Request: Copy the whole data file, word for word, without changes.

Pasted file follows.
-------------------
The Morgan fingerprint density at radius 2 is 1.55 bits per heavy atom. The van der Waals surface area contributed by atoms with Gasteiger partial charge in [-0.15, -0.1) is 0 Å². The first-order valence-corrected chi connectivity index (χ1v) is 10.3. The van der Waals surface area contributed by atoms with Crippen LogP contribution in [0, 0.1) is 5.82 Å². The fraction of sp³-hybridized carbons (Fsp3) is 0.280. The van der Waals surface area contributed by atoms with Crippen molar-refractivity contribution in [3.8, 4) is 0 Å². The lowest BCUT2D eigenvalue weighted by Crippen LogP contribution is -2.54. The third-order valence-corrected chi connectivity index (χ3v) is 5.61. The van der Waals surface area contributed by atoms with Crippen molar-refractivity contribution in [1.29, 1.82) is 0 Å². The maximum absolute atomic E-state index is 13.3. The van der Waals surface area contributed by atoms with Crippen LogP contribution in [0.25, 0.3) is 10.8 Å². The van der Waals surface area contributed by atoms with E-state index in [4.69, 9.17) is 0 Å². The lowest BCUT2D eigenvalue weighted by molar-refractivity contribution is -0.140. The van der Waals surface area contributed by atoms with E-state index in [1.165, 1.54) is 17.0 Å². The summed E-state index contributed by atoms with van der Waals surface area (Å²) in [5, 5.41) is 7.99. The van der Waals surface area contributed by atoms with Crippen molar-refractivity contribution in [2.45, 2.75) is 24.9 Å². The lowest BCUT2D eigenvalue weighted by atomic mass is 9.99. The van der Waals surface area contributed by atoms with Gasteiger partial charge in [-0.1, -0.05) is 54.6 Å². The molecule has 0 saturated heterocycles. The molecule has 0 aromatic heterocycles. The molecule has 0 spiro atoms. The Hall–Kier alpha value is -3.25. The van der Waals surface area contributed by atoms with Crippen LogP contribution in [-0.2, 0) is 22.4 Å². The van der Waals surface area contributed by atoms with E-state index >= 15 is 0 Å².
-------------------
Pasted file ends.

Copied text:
The Morgan fingerprint density at radius 2 is 1.55 bits per heavy atom. The van der Waals surface area contributed by atoms with Gasteiger partial charge in [-0.15, -0.1) is 0 Å². The first-order valence-corrected chi connectivity index (χ1v) is 10.3. The van der Waals surface area contributed by atoms with Crippen LogP contribution in [0, 0.1) is 5.82 Å². The fraction of sp³-hybridized carbons (Fsp3) is 0.280. The van der Waals surface area contributed by atoms with Crippen molar-refractivity contribution in [3.8, 4) is 0 Å². The lowest BCUT2D eigenvalue weighted by Crippen LogP contribution is -2.54. The third-order valence-corrected chi connectivity index (χ3v) is 5.61. The van der Waals surface area contributed by atoms with Crippen molar-refractivity contribution in [1.29, 1.82) is 0 Å². The maximum absolute atomic E-state index is 13.3. The van der Waals surface area contributed by atoms with Crippen LogP contribution in [0.25, 0.3) is 10.8 Å². The van der Waals surface area contributed by atoms with E-state index in [4.69, 9.17) is 0 Å². The lowest BCUT2D eigenvalue weighted by molar-refractivity contribution is -0.140. The van der Waals surface area contributed by atoms with E-state index in [1.165, 1.54) is 17.0 Å². The summed E-state index contributed by atoms with van der Waals surface area (Å²) in [5, 5.41) is 7.99. The van der Waals surface area contributed by atoms with Crippen molar-refractivity contribution in [2.45, 2.75) is 24.9 Å². The lowest BCUT2D eigenvalue weighted by atomic mass is 9.99. The van der Waals surface area contributed by atoms with Gasteiger partial charge in [-0.1, -0.05) is 54.6 Å². The molecule has 0 saturated heterocycles. The molecule has 0 aromatic heterocycles. The molecule has 0 spiro atoms. The Hall–Kier alpha value is -3.25. The van der Waals surface area contributed by atoms with Crippen LogP contribution in [-0.2, 0) is 22.4 Å². The van der Waals surface area contributed by atoms with E-state index >= 15 is 0 Å².